After Santa's Village closed Mr. Henck remained active in the Lake Arrowhead community showing up at events and local political hearings.

In January of 2010 Mr. Henck past on at the age of 91.

Today remnants of Santa's Village still remains amid a construction company that has taken its place. Still intact are several colorful buildings and the Bumble Bee Monorail line.

If you ask nicely the owner of the construction company may let you walk about the premises and explore a piece of Southern California history "that isn't here anymore."

Of course, how could this story run without showing the commercial! For anybody who grew up in Southern California here is the commercial that seen to run during every afternoon commercial break.

Well, somebody was kind enough to share this found home video footage of Santa's Village.

Santa Claus in Santa Barbara 

Speaking of all things Santa Claus in Southern California, anybody remember Santa Claus Lane in Carpinteria near Santa Barbara? In particular, who remembers the big Santa atop of the building right off U.S. Route 101?

Santa Claus Lane was perhaps a condensed version of Santa's Village and was an Americana roadside attraction offering great date shakes and a miniature train ride through the premises. Of course the highlight of Santa Claus Lane for any child was the toy store.

Postcard of Santa Claus Lane in Capinteria. No copyright infringement intended; shown for educational and historical purposes only.

Created by the McKeon family as a roadside attraction in 1948 Santa Claus Lane started out with a Post Office and a juice shop, which served very popular date shakes, and of course, there was Jolly Santa Claus all 23 feet high to greet motorists along the 101. By 1956 there were two more businesses added, Toyland, which was always popular with children, and Santa's Kitchen. In its early years other attractions were added such as a merry-go-round, and perhaps the most memorable attraction, aside from Toyland, was the miniature train.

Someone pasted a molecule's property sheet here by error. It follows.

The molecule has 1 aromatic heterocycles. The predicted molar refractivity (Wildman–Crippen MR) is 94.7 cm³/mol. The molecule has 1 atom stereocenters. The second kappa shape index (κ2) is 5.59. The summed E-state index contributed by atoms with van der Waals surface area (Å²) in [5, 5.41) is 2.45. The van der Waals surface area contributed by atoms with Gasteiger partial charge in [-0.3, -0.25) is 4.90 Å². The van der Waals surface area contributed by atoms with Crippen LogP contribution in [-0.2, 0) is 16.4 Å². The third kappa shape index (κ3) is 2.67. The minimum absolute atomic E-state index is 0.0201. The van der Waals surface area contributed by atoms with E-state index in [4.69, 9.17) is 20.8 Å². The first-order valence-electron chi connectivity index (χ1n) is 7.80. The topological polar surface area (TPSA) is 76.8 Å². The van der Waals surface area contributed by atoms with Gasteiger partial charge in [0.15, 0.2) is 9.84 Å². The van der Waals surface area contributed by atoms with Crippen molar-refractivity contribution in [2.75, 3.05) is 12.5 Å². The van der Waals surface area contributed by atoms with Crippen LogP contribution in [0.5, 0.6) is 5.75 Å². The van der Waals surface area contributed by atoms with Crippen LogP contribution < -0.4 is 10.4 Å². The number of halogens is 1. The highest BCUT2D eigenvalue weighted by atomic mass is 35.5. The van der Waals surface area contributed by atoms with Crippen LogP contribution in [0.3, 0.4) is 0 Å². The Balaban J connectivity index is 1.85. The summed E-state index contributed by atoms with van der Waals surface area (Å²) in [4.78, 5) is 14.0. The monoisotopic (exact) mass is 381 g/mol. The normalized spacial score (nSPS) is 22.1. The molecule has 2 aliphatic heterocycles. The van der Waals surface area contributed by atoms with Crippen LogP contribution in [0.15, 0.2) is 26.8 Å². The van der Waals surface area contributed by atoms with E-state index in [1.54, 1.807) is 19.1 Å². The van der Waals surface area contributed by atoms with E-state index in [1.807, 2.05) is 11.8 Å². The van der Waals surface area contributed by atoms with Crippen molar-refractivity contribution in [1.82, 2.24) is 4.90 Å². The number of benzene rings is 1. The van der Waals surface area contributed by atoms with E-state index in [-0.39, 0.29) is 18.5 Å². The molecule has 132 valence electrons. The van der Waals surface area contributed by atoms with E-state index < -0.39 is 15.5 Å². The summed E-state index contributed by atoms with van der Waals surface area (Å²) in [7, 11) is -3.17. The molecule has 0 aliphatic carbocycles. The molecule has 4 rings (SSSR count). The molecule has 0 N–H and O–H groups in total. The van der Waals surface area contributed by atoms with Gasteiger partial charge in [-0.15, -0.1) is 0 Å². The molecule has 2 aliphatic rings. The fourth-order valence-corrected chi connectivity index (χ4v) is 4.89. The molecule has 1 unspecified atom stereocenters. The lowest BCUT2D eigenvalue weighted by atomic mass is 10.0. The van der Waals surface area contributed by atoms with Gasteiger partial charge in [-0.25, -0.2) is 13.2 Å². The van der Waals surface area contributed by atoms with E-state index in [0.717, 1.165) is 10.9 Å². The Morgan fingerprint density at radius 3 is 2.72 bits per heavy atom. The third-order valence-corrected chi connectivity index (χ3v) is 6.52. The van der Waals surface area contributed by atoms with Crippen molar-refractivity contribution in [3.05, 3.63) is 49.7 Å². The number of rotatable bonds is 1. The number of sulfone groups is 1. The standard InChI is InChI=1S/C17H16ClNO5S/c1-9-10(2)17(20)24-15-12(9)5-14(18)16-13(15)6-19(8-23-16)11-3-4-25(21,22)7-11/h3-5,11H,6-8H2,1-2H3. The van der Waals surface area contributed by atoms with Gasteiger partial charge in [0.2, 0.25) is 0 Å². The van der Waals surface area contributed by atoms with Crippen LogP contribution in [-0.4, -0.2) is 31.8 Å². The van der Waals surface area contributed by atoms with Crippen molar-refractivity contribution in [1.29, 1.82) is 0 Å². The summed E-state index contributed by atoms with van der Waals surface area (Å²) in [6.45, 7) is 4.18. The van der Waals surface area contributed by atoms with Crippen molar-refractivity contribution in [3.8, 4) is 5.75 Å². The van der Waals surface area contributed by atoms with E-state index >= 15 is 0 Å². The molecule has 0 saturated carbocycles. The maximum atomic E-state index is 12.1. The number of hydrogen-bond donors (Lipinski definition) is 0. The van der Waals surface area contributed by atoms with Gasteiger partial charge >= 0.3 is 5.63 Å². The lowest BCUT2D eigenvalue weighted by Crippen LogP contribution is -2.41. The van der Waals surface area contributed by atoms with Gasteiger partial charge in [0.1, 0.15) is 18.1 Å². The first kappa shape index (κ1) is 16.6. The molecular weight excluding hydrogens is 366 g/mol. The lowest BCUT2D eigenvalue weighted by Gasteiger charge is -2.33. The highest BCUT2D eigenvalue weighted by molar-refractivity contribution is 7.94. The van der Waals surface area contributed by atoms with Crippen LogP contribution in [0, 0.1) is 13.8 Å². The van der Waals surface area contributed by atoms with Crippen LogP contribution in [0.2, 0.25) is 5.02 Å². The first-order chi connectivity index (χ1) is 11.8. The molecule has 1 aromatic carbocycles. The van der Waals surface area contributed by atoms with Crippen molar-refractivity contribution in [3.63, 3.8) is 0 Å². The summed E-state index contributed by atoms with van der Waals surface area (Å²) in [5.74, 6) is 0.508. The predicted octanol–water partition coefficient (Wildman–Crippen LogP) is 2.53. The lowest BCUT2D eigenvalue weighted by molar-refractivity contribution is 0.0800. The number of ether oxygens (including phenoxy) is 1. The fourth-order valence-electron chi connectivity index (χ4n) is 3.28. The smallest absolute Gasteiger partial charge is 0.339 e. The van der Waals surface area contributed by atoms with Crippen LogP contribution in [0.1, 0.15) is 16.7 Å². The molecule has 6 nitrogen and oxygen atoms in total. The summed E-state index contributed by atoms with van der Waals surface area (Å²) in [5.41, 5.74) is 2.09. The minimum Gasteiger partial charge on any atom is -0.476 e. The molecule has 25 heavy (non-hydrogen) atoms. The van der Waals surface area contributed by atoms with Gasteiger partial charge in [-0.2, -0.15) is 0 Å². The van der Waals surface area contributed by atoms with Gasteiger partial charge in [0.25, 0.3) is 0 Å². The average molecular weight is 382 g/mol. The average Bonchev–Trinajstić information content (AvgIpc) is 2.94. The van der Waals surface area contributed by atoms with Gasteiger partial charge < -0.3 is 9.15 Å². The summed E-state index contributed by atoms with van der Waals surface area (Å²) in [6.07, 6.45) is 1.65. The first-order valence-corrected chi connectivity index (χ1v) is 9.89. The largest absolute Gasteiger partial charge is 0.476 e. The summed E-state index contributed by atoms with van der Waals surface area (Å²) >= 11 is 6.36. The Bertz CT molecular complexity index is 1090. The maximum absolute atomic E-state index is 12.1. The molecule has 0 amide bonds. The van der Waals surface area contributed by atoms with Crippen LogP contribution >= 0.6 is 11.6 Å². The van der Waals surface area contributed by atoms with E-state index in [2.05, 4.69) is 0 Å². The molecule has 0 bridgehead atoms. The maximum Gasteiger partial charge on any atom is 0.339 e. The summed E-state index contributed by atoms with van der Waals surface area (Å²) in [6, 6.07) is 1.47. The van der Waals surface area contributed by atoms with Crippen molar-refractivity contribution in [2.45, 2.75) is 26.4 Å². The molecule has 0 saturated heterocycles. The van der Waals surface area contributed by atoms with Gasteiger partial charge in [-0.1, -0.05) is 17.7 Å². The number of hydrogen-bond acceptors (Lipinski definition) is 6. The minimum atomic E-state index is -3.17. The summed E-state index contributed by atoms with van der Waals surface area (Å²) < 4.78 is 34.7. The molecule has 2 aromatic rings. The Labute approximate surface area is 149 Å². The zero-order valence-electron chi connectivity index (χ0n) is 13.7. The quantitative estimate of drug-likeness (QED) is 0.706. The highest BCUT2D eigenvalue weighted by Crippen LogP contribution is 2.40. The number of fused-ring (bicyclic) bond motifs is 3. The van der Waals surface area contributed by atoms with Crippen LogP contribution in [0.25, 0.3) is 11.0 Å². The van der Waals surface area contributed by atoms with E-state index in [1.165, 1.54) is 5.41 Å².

Located just outside of Carpinteria the small area was soon given the named Santa Claus, California, as a play on the many city names in the Golden State that have "Santa" in their name. With a Post Office on site those sending letters to Santa's workshop in the North Pole, or to North Pole, Alaska, could have their letters postmarked with, "Santa Claus, California."

The best date shakes this side of the North Pole, a train ride, and a toy store, what more could a kid want!

Well, all things must change, and the 1970s seemed to mark the start of dark times for roadside attractions, and "Santa Claus, California" would prove no exception. By the 1980s the festive place off the 101 had become rundown with empty storefronts, and by 1984 even the popular miniature train was no longer running. There were a few modest efforts in the 1980s and 1990s, such as remodeling and repainting, to modernize the storefronts and businesses, and this as Toyland and the place to get great date shakes hung on into the late 1990s.

As the 1980s and 1990s wore on the Santa Barbara area further posed itself to be "The Hamptons of the West" and the 23-feet tall Santa Claus was becoming a tacky thorn in the side of city and county planners, along with wealthy developers. It was becoming clear in the 1990s that Santa's days overlooking drivers on the 101 would be coming to an end.

In 2002 Carpinteria city officials along with Santa Barbara County Supervisors, amid some debate to save Santa, decided to do away with the Jolly Old Saint Nick who greeting commuters along the 101 for many decades, deeming it, well, too tacky.

Of course it has been said that even Santa works in strange ways, and perhaps that is true as the big guy in the red suit still greets drivers along the 101, only this time a little bit south from a lot in Oxnard where he has been since 2003.

Here is Santa sitting in a lot in Oxnard. No copyright infringement intended; shown for educational and historical purposes only.

A date shake sounds good now. No copyright infringement intended; shown for educational and historical purposes only.

Today Santa Claus Lane remains as a street name, and it is really the only memory of what once stood there as "Santa Claus, California" is not even so much a shell of its former self, but rather all the stores have been repainted, remodeled and replaced with offerings reflecting the "Santa Barbara taste."

It would seem Santa Claus now stays in The North Pole all year long as Santa's Village and Santa Claus Lane are places in Southern California that are no longer here (as are afternoon cartoons on L.A. broadcast television), but they made for great memories for those who were lucky enough to experience it.

*Editor's Note: This article was originally published on July 24, 2010 on the editor's now defunct news-blog site, Southern California News Wire.